Published on in Vol 7 (2024)

Preprints (earlier versions) of this paper are available at, first published .

Original Paper

1Department of Neurology, Memory and Aging Center, Weill Institute for Neurosciences, University of California, San Francisco, San Francisco, CA, United States

2Department of Epidemiology and Biostatistics, University of California, San Francisco, San Francisco, CA, United States

3Department of Quantitative Health Sciences, Division of Clinical Trials and Biostatistics, Mayo Clinic, Rochester, MN, United States

4Department of Neurology, Mayo Clinic, Rochester, MN, United States

5Department of Neurology, Case Western Reserve University, Cleveland, OH, United States

6Department of Neurosciences, University of California, San Diego, La Jolla, CA, United States

7Department of Neurology, University of North Carolina, Chapel Hill, NC, United States

8Department of Neurology, Vanderbilt University, Nashville, TN, United States

9Department of Neurology, Mayo Clinic, Jacksonville, FL, United States

10Department of Neurology, Massachusetts General Hospital and Harvard Medical School, Boston, MA, United States

11Department of Neurology, University of Washington, Seattle, WA, United States

12Department of Neurology, The Deane Center for Wellness and Cognitive Health, Icahn School of Medicine at Mount Sinai, New York, NY, United States

13James J. Peters Veterans Affairs Medical Center, New York, NY, United States

14Department of Psychiatry and Psychology, Mayo Clinic, Rochester, MN, United States

15Department of Neurology, Knight Alzheimer's Disease Research Center, Washington University, St. Louis, MO, United States

16Department of Neurology, Columbia University, New York, NY, United States

17Department of Psychiatry and Human Behavior, Brown University, Providence, RI, United States

18Department of Pathology, University of British Columbia, Vancouver, BC, Canada

19Stanley H. Appel Department of Neurology, Nantz National Alzheimer Center, Houston Methodist Research Institute, Weill Cornell Medicine, Houston, TX, United States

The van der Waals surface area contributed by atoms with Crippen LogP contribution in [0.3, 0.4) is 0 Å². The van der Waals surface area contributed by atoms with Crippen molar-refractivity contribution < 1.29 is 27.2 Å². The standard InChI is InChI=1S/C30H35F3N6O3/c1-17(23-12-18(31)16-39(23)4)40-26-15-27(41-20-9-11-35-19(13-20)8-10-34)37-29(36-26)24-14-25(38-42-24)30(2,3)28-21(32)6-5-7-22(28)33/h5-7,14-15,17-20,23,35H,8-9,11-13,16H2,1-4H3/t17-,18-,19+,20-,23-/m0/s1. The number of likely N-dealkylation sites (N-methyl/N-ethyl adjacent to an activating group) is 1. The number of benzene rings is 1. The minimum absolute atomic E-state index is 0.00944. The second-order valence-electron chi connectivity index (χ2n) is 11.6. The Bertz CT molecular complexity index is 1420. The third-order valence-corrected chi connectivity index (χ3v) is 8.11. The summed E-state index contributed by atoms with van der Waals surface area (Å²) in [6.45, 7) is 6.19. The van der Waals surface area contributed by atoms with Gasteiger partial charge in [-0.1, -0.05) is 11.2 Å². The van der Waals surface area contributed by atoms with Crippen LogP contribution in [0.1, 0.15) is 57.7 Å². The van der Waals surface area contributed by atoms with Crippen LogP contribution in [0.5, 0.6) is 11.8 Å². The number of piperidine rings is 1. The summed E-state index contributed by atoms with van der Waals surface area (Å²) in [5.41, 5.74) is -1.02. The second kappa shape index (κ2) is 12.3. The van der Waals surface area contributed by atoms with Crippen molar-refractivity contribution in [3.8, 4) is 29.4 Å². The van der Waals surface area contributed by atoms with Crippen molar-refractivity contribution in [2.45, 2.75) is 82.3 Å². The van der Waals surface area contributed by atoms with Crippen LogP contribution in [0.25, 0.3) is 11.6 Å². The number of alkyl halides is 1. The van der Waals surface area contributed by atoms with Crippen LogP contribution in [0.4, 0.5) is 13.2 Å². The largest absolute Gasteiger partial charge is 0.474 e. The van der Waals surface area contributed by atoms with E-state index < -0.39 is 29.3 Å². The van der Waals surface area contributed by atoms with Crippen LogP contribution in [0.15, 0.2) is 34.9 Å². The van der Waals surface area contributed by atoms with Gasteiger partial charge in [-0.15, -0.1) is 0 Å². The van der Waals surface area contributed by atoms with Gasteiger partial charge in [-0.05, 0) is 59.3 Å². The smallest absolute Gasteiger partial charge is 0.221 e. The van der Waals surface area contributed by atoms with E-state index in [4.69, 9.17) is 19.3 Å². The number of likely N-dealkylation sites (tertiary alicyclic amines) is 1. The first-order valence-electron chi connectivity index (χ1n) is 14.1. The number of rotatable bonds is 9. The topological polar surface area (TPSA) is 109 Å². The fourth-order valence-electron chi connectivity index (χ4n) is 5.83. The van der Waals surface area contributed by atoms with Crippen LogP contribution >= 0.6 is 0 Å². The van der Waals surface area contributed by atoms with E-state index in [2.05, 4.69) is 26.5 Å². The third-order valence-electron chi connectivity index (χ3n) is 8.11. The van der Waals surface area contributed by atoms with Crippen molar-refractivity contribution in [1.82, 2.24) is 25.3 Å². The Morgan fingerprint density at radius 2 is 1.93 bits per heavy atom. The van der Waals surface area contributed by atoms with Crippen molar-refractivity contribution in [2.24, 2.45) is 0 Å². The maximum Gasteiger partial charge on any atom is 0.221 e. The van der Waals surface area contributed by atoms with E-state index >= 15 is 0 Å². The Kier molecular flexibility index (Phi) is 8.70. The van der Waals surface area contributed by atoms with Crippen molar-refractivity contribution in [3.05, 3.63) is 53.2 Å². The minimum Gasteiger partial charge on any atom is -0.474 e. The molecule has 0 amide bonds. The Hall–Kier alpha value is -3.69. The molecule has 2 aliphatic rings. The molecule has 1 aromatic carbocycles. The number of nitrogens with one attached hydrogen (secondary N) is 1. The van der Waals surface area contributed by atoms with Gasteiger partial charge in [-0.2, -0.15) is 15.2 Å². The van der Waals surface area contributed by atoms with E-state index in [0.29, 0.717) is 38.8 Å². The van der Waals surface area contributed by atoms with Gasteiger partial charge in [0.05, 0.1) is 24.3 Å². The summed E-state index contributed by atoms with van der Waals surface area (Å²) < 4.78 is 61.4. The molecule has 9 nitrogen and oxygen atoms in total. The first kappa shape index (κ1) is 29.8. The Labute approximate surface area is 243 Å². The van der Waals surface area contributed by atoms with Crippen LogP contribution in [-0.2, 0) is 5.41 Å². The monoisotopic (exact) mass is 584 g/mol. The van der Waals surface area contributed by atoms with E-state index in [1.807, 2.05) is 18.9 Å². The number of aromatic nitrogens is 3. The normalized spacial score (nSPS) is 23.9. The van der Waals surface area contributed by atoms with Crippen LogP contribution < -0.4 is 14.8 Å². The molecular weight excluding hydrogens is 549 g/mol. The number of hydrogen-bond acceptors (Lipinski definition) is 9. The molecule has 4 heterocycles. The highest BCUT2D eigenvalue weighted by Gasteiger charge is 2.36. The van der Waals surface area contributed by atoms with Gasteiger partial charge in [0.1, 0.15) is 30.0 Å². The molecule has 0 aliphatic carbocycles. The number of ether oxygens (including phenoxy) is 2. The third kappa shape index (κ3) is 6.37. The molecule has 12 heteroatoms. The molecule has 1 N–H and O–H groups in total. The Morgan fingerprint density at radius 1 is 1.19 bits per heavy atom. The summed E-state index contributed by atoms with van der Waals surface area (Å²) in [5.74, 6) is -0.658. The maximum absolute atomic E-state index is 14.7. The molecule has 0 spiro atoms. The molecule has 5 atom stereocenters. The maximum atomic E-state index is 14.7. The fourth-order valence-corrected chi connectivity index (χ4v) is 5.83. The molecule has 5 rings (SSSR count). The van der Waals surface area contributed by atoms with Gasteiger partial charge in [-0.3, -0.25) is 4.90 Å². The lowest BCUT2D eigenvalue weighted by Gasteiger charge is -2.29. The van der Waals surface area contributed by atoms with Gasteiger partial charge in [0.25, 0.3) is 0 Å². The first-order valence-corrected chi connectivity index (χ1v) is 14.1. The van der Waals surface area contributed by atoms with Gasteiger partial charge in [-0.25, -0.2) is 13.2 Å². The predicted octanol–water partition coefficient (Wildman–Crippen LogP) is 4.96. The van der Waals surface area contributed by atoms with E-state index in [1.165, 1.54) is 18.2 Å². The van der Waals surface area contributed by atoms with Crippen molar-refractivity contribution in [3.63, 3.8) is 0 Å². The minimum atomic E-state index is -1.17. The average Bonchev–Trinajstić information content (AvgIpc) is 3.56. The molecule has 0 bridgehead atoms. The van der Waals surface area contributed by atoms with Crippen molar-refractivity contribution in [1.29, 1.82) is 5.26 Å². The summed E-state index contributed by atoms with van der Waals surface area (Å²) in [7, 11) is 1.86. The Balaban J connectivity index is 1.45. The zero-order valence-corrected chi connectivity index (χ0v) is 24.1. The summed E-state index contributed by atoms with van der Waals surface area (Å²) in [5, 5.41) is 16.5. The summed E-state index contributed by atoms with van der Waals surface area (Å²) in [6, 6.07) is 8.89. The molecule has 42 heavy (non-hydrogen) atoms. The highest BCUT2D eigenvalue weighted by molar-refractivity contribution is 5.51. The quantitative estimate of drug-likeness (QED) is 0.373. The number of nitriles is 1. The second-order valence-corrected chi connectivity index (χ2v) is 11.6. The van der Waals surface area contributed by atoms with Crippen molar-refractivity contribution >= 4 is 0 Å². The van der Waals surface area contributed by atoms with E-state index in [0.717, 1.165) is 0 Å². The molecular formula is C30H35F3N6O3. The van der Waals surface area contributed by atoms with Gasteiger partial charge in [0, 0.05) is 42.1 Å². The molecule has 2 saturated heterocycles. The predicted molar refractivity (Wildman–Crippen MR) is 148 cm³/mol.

20Department of Neurology, David Geffen School of Medicine, University of California, Los Angeles, Los Angeles, CA, United States

21Department of Neurology, Icahn School of Medicine at Mount Sinai, New York, NY, United States

22Department of Neurology, University of Colorado, Aurora, CO, United States

23Department of Psychiatry, Massachusetts General Hospital and Harvard Medical School, Boston, MA, United States

24see Acknowledgements, San Francisco, CA, United States

Corresponding Author:

Emily W Paolillo, PhD

Department of Neurology, Memory and Aging Center, Weill Institute for Neurosciences

University of California, San Francisco

675 Nelson Rising Lane, Suite 19094158

San Francisco, CA, 94158

United States

Phone: 1 3476615999


Background: Frontotemporal lobar degeneration (FTLD) is a leading cause of dementia in individuals aged <65 years. Several challenges to conducting in-person evaluations in FTLD illustrate an urgent need to develop remote, accessible, and low-burden assessment techniques. Studies of unobtrusive monitoring of at-home computer use in older adults with mild cognitive impairment show that declining function is reflected in reduced computer use; however, associations with smartphone use are unknown.

Objective: This study aims to characterize daily trajectories in smartphone battery use, a proxy for smartphone use, and examine relationships with clinical indicators of severity in FTLD.